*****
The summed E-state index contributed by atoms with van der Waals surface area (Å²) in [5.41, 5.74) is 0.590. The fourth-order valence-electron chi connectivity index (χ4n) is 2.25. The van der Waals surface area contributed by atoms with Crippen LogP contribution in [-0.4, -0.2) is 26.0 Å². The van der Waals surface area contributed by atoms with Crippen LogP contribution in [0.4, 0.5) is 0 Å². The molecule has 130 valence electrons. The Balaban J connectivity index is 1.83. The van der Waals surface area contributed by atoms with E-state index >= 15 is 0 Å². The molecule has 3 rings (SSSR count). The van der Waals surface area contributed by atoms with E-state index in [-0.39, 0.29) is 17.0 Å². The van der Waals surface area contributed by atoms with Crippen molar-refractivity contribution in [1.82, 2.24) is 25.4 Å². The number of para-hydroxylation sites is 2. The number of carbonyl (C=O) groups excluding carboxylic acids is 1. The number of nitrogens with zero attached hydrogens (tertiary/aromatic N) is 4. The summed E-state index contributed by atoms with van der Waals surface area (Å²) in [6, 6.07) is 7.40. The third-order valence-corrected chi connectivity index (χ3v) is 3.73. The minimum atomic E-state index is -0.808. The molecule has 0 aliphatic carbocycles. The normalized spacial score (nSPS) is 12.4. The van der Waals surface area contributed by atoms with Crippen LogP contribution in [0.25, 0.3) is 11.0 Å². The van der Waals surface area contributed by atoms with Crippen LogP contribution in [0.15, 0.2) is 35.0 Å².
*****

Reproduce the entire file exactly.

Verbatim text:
The summed E-state index contributed by atoms with van der Waals surface area (Å²) in [5.41, 5.74) is 0.590. The fourth-order valence-electron chi connectivity index (χ4n) is 2.25. The van der Waals surface area contributed by atoms with Crippen LogP contribution in [-0.4, -0.2) is 26.0 Å². The van der Waals surface area contributed by atoms with Crippen LogP contribution in [0.4, 0.5) is 0 Å². The molecule has 130 valence electrons. The Balaban J connectivity index is 1.83. The van der Waals surface area contributed by atoms with E-state index >= 15 is 0 Å². The molecule has 3 rings (SSSR count). The van der Waals surface area contributed by atoms with E-state index in [-0.39, 0.29) is 17.0 Å². The van der Waals surface area contributed by atoms with Crippen molar-refractivity contribution in [1.82, 2.24) is 25.4 Å². The number of para-hydroxylation sites is 2. The number of carbonyl (C=O) groups excluding carboxylic acids is 1. The number of nitrogens with zero attached hydrogens (tertiary/aromatic N) is 4. The summed E-state index contributed by atoms with van der Waals surface area (Å²) in [6, 6.07) is 7.40. The third-order valence-corrected chi connectivity index (χ3v) is 3.73. The minimum atomic E-state index is -0.808. The molecule has 0 aliphatic carbocycles. The normalized spacial score (nSPS) is 12.4. The van der Waals surface area contributed by atoms with Crippen LogP contribution in [0.25, 0.3) is 11.0 Å². The van der Waals surface area contributed by atoms with Crippen LogP contribution in [0.15, 0.2) is 35.0 Å².